The Immediate and Effortless Recognition of Cognates - IERC
(Excerpts taken from Cognate Linguistics)
The cognitive and psycholinguistic mechanisms employed by our minds to acquire L1 are not exactly the same as those employed to acquire L2 given that learners in their homeland acquiring L2, for example, have already experienced a language before and have a more advance cognitive development than that of children (Waring and Takaki, 2003). Processes such as linguistic analogy, analysis, synthesis and the like play vital roles in future acquisition processes once we have stepped into school and have learnt about the world using L1. On the other hand, cognate readers seem to unconsciously 'run over' any resemblance of their mother tongue.
"Un grupo de animales -un León, una Cebra, una Jirafa, y una Hipopótamo- escapan de un zoológico en New York y arriban a una isla donde tendrán muchas aventuras con una tribu de lémures y con sus amigos los inteligentes pingüinos."
Our approach to second language teaching and learning is strongly influenced by the very fundamentals of a relatively new science: Psycholinguistics. One of the objectives of this science is the study of the cognitive processes involved in the acquisition, perception and production of language. Our cognate approach accomplishes one of the most basic principles of psycholinguistics; the immediate and effortless audiovisual recognition of linguistic input. Although several other concepts have been used to describe the aforementioned process (Costa et al, 2000; Dijkstra et al, 1998; Brysbaer et al, 1999; Odlin, 1989), it has been necessary to develop our own explanation of the phenomenon; that is, the Immediate and Effortless Recognition of Cognates - IERC.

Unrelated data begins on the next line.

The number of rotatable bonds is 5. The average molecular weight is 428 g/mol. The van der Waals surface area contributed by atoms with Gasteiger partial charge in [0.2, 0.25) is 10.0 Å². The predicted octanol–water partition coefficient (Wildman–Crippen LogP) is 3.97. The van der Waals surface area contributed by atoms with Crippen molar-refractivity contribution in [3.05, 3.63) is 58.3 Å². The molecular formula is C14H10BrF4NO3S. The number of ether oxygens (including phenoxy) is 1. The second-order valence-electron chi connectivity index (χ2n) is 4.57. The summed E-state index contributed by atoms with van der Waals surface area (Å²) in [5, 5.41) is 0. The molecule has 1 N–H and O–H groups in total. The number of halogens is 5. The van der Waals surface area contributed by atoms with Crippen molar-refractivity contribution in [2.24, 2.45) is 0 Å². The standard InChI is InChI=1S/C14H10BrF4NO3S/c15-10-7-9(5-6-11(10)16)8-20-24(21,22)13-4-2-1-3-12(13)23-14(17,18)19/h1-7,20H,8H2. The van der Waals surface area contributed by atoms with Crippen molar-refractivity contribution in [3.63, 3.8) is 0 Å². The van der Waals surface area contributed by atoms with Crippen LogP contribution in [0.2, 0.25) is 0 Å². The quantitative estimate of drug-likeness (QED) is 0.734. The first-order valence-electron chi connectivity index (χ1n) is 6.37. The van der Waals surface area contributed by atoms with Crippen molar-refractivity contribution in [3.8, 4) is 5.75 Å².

The mental task of recognition or association is of such an importance that some scientists, such as Dr. Karl Pribram from Stanford University, support the claim that memory may not really exist as a physical storage of information and that what people identify as memory would be one of the many functions or processes the mind performs leading to remember, associate, or learn. This is interesting because the IERC has more to do with a natural mental associative process than with the mental acquisition or storage of words itself.
Regarding translation, the IERC has nothing to do with engaging in such process. The process of expressing the sense of a foreign word or group of words by using corresponding equivalents from our mother tongue does not take place while using cognates; therefore, our proposed approach cannot be related to translation in any way. Once again, in cognate recognition the mind processes input as if it were in our mother tongue, to the point of ignoring it when it is subconsciously understood.
"Aoccdrnig to a rscheearch at Cmabrigde Uinervtisy, it deosn't mttaer in waht oredr the ltteers in a wrod are, the olny iprmoetnt tihng is taht the frist and lsat ltteer be at the rghit pclae. The rset can be a toatl mses and you can sitll raed it wouthit porbelm. Tihs is bcuseae the huamn mnid deos not raed ervey lteter by istlef, but the wrod as a wlohe."
Author Unknown, 2003